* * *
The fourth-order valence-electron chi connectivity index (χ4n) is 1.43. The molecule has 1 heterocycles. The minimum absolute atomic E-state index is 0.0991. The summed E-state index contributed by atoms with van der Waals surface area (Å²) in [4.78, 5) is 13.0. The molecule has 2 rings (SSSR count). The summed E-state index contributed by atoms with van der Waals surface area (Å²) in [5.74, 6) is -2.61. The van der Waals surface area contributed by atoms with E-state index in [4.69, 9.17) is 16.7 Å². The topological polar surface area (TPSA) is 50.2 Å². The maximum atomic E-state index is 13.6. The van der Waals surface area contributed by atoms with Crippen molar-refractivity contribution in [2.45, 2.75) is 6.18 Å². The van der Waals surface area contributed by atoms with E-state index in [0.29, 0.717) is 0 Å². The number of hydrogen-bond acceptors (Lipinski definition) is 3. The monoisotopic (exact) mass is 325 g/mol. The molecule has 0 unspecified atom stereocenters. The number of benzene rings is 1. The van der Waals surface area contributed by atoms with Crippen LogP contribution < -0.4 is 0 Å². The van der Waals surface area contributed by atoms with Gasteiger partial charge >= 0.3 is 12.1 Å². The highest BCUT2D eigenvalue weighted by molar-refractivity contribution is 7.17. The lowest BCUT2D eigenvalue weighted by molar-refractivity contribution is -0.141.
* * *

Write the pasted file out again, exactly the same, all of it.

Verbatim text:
The fourth-order valence-electron chi connectivity index (χ4n) is 1.43. The molecule has 1 heterocycles. The minimum absolute atomic E-state index is 0.0991. The summed E-state index contributed by atoms with van der Waals surface area (Å²) in [4.78, 5) is 13.0. The molecule has 2 rings (SSSR count). The summed E-state index contributed by atoms with van der Waals surface area (Å²) in [5.74, 6) is -2.61. The van der Waals surface area contributed by atoms with E-state index in [4.69, 9.17) is 16.7 Å². The topological polar surface area (TPSA) is 50.2 Å². The maximum atomic E-state index is 13.6. The van der Waals surface area contributed by atoms with Crippen molar-refractivity contribution in [2.45, 2.75) is 6.18 Å². The van der Waals surface area contributed by atoms with E-state index in [0.29, 0.717) is 0 Å². The number of hydrogen-bond acceptors (Lipinski definition) is 3. The monoisotopic (exact) mass is 325 g/mol. The molecule has 0 unspecified atom stereocenters. The number of benzene rings is 1. The van der Waals surface area contributed by atoms with Crippen LogP contribution < -0.4 is 0 Å². The van der Waals surface area contributed by atoms with Gasteiger partial charge >= 0.3 is 12.1 Å². The highest BCUT2D eigenvalue weighted by molar-refractivity contribution is 7.17. The lowest BCUT2D eigenvalue weighted by molar-refractivity contribution is -0.141.